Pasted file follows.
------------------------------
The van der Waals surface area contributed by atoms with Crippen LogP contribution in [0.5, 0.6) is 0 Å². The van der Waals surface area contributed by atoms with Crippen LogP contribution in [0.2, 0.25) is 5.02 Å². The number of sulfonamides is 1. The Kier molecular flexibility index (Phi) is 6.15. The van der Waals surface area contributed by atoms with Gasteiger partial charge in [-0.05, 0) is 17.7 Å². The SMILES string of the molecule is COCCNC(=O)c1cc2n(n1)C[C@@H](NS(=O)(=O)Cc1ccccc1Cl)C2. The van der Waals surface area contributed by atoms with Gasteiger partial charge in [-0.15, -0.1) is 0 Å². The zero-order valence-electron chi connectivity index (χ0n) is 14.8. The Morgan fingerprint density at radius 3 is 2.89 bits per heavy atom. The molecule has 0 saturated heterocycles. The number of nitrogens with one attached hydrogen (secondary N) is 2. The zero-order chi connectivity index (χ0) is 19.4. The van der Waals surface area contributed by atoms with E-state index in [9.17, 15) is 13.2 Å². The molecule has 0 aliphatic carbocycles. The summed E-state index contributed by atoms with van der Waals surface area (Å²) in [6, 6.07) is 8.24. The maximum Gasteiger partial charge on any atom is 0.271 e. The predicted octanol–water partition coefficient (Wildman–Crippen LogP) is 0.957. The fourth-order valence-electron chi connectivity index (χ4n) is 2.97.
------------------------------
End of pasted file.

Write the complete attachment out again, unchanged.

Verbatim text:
The van der Waals surface area contributed by atoms with Crippen LogP contribution in [0.5, 0.6) is 0 Å². The van der Waals surface area contributed by atoms with Crippen LogP contribution in [0.2, 0.25) is 5.02 Å². The number of sulfonamides is 1. The Kier molecular flexibility index (Phi) is 6.15. The van der Waals surface area contributed by atoms with Gasteiger partial charge in [-0.05, 0) is 17.7 Å². The SMILES string of the molecule is COCCNC(=O)c1cc2n(n1)C[C@@H](NS(=O)(=O)Cc1ccccc1Cl)C2. The van der Waals surface area contributed by atoms with Gasteiger partial charge in [-0.15, -0.1) is 0 Å². The zero-order valence-electron chi connectivity index (χ0n) is 14.8. The Morgan fingerprint density at radius 3 is 2.89 bits per heavy atom. The molecule has 0 saturated heterocycles. The number of nitrogens with one attached hydrogen (secondary N) is 2. The zero-order chi connectivity index (χ0) is 19.4. The van der Waals surface area contributed by atoms with E-state index in [9.17, 15) is 13.2 Å². The molecule has 0 aliphatic carbocycles. The summed E-state index contributed by atoms with van der Waals surface area (Å²) in [6, 6.07) is 8.24. The maximum Gasteiger partial charge on any atom is 0.271 e. The predicted octanol–water partition coefficient (Wildman–Crippen LogP) is 0.957. The fourth-order valence-electron chi connectivity index (χ4n) is 2.97.